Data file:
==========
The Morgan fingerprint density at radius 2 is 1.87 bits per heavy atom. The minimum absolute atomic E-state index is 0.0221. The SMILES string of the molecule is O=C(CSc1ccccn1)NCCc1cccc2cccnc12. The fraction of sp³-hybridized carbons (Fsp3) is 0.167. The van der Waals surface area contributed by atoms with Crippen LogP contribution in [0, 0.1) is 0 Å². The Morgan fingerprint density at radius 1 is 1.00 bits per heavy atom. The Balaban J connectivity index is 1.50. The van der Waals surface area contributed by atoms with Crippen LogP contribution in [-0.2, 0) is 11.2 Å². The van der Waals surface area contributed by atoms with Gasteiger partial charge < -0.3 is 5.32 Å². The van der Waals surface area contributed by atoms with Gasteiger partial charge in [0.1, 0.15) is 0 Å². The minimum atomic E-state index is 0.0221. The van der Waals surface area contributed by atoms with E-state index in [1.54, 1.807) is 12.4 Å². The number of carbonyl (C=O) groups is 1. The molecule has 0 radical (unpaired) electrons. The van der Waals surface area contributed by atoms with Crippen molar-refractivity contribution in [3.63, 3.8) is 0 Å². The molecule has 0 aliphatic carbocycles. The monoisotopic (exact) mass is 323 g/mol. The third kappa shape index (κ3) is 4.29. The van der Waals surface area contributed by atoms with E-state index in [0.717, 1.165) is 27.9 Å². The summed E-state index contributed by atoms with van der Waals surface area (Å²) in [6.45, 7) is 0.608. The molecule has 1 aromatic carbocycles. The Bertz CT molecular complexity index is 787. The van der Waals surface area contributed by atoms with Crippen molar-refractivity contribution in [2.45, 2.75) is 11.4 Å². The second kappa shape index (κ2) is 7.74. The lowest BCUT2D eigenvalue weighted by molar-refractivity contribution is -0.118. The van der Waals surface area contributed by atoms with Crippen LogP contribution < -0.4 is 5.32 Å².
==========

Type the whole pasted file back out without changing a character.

The Morgan fingerprint density at radius 2 is 1.87 bits per heavy atom. The minimum absolute atomic E-state index is 0.0221. The SMILES string of the molecule is O=C(CSc1ccccn1)NCCc1cccc2cccnc12. The fraction of sp³-hybridized carbons (Fsp3) is 0.167. The van der Waals surface area contributed by atoms with Crippen LogP contribution in [0, 0.1) is 0 Å². The Morgan fingerprint density at radius 1 is 1.00 bits per heavy atom. The Balaban J connectivity index is 1.50. The van der Waals surface area contributed by atoms with Crippen LogP contribution in [-0.2, 0) is 11.2 Å². The van der Waals surface area contributed by atoms with Gasteiger partial charge < -0.3 is 5.32 Å². The van der Waals surface area contributed by atoms with Gasteiger partial charge in [0.1, 0.15) is 0 Å². The minimum atomic E-state index is 0.0221. The van der Waals surface area contributed by atoms with E-state index in [1.54, 1.807) is 12.4 Å². The number of carbonyl (C=O) groups is 1. The molecule has 0 radical (unpaired) electrons. The van der Waals surface area contributed by atoms with Crippen molar-refractivity contribution in [3.63, 3.8) is 0 Å². The molecule has 0 aliphatic carbocycles. The monoisotopic (exact) mass is 323 g/mol. The third kappa shape index (κ3) is 4.29. The van der Waals surface area contributed by atoms with E-state index in [0.717, 1.165) is 27.9 Å². The summed E-state index contributed by atoms with van der Waals surface area (Å²) in [6.45, 7) is 0.608. The molecule has 1 aromatic carbocycles. The Bertz CT molecular complexity index is 787. The van der Waals surface area contributed by atoms with Crippen molar-refractivity contribution in [2.45, 2.75) is 11.4 Å². The second kappa shape index (κ2) is 7.74. The lowest BCUT2D eigenvalue weighted by molar-refractivity contribution is -0.118. The van der Waals surface area contributed by atoms with Crippen LogP contribution < -0.4 is 5.32 Å².